As a student, I always hated it when the old students would go on their nostalgic escapades and imply that things were better when they were here, so I will spare you such an episode. It must be stated however, that this institution’s mandate is to produce the best students when evaluated on a world-class level—not nationally, not regionally; we are well beyond that. As I stand here, I question the extent to which as students, teachers and extended members of the Queens College family, we have all internalized that reality. It is therefore totally unacceptable to have Queens College students not dominate in every aspect of the schooling experience. This institution must be the embodiment of all that is educationally sound. You must set the standards in every aspect of what education is to be in Guyana. We have allowed others to rewrite the scripts we are using at this institution and that must stop now. For example, the thinnest part of the Head teacher’s report is in relation to sports, where we heard that QC participated in this activity or that tournament—just participated and that is unacceptable.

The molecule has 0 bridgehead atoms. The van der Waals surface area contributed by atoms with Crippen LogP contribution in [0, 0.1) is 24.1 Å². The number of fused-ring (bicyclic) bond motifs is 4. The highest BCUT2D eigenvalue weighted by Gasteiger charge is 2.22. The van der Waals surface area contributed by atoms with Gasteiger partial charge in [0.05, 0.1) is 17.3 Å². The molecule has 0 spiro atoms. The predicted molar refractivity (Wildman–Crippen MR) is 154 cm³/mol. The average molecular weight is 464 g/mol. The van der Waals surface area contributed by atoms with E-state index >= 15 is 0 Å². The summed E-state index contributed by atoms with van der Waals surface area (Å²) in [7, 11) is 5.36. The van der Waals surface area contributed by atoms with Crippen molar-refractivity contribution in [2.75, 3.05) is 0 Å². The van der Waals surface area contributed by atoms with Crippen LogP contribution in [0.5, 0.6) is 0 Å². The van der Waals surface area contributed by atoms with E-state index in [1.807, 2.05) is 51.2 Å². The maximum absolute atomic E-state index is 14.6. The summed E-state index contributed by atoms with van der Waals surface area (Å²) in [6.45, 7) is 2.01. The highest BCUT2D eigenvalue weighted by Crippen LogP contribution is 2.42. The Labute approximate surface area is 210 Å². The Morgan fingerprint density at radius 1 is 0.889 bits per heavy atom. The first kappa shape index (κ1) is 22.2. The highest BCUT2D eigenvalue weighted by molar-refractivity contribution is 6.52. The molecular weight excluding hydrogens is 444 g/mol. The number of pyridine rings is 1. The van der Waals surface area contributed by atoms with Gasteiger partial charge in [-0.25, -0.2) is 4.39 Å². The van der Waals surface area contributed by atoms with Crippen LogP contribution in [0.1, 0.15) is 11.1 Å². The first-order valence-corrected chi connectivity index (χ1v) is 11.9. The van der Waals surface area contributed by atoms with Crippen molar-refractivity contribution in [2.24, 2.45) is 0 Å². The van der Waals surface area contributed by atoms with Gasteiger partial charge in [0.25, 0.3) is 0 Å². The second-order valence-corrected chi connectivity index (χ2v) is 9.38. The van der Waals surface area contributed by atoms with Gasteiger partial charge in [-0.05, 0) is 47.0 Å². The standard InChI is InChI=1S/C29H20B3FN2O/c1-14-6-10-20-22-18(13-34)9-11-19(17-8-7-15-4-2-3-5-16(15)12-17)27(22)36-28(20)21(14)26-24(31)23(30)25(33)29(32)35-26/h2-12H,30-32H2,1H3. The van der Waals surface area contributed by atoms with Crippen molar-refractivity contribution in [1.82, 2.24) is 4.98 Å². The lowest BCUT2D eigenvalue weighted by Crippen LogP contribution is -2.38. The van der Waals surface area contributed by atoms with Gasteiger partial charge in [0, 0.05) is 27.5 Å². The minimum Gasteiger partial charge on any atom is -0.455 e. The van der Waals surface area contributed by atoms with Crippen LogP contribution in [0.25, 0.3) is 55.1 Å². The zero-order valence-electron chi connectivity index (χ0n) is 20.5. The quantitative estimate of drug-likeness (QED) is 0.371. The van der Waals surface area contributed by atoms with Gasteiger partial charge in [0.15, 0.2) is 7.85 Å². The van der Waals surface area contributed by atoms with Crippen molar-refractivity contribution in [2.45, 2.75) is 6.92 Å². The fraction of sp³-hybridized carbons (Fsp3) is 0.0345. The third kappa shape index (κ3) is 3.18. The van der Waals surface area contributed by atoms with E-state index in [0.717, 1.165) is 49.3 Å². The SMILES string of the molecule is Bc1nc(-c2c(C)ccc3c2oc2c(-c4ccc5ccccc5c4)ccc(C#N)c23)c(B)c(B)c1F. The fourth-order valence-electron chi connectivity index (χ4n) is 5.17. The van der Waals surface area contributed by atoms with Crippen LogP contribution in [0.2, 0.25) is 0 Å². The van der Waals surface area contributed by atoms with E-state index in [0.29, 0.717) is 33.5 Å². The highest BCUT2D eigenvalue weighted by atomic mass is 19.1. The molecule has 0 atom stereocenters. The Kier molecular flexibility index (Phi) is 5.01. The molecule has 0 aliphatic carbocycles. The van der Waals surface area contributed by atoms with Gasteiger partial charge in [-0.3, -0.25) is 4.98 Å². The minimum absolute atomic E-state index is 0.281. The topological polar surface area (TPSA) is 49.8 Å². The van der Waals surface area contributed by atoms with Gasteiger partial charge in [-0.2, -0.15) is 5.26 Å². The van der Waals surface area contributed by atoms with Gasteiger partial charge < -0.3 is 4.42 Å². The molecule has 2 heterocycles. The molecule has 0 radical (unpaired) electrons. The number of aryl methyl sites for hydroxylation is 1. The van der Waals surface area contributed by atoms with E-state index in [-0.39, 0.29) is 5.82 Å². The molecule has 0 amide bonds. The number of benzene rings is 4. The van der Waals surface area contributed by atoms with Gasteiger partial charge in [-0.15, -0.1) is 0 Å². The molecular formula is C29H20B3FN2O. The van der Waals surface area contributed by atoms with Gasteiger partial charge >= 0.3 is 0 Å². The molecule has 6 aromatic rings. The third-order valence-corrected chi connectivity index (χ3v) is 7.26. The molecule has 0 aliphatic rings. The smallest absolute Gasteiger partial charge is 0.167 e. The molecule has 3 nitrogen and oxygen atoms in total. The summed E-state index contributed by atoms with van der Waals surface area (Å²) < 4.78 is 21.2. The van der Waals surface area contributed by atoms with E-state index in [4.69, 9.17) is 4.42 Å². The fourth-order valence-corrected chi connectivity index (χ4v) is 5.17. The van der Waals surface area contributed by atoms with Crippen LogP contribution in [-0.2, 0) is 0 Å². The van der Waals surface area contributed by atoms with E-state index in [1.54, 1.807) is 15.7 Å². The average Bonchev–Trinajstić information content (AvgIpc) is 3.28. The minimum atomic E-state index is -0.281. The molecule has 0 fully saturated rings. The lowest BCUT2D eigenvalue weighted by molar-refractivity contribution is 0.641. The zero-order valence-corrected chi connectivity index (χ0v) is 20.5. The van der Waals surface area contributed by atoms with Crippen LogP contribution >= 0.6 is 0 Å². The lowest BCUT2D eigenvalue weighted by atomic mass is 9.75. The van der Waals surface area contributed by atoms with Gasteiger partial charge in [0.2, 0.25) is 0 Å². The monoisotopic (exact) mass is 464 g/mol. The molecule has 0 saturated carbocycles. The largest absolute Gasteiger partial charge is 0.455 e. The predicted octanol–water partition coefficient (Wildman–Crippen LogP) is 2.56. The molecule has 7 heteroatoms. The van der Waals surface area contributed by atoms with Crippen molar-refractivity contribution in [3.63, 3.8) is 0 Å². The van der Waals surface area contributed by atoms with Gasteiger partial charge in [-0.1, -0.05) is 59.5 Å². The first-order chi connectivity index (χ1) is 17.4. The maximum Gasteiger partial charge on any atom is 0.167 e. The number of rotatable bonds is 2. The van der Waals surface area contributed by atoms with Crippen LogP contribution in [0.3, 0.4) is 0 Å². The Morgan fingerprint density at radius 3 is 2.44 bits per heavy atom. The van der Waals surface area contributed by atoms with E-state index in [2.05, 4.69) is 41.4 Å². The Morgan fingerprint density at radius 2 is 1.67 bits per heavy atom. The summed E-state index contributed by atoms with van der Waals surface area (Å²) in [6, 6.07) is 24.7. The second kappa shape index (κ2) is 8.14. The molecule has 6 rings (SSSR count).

Students of Queens College do not just participate, or for that matter, get beaten by those margins I have seen reported in relation to some of these tournaments—unheard of. We have a rich history of dominance across the board and we should never allow ourselves to lose those key elements of who we are. I attended a rather elitist College not known for its athletic program and when we were getting trounced by the opposing team we would chant “that’s all right, that’s ok, you’re gonna work for us some day”. But it’s not all right, nor is it ok, that is just not who you are—the best in the country cannot be one-dimensional automatons. You are the most dynamic, creative, balanced individuals with varied interests and skills but there are scores of those types of individuals out there. What makes you special is your ability to excel in whatever it is you engage in. I have said this on numerous occasions, on speech night you will award the best of the best as you should, but that student who got the inglorious 24th position in a class of 24 students will ultimately leave this institution and do wonderful things in this world. You are all highly gifted individuals but that must ring true for everything we commit to or we are selling ourselves short. As such, someone must be held accountable when QC does not win the National Science Fair, or the national debating competition. Someone should have been called to explain why we did not win the Sagicor Science Challenge or National Drama Competition or the Steelband Competition or a number of the other pursuits that round out this educational experience. You are the leaders and need to take your rightful place within the structures of nation. Push the envelope, be innovative, be the trendsetters to usher in a new era in education. Can someone tell me why at this institution of excellence we are still using CSEC as the measure of exit behavior for all students? That might be fine for some, but for many of our students it is now a waste of precious time. Getting a grade one at CSEC for students here is no longer a challenge, and so waiting to write ten subjects in Grade 11 when you could have been doing CAPE subjects instead is a tragedy. There is no rule that says we cannot write CSEC earlier if we are ready, one just needs to create the enabling environment for that to happen. I heard the most ridiculous thing a while ago; that students were made to rewrite subjects they already passed so that the school’s national rank won’t be adversely affected—and I confirmed that it was happening. How idiotic. Therein lies the problem my friends, clearly there is no true appreciation of the fact that Queens College is in a category of its own and is not even considered in the Ministry’s national ranking of schools—this is the best institution of learning in the country, end of story, full stop; so please start acting like it. We should be overwhelmed by the news of the great innovations occurring at Queen College.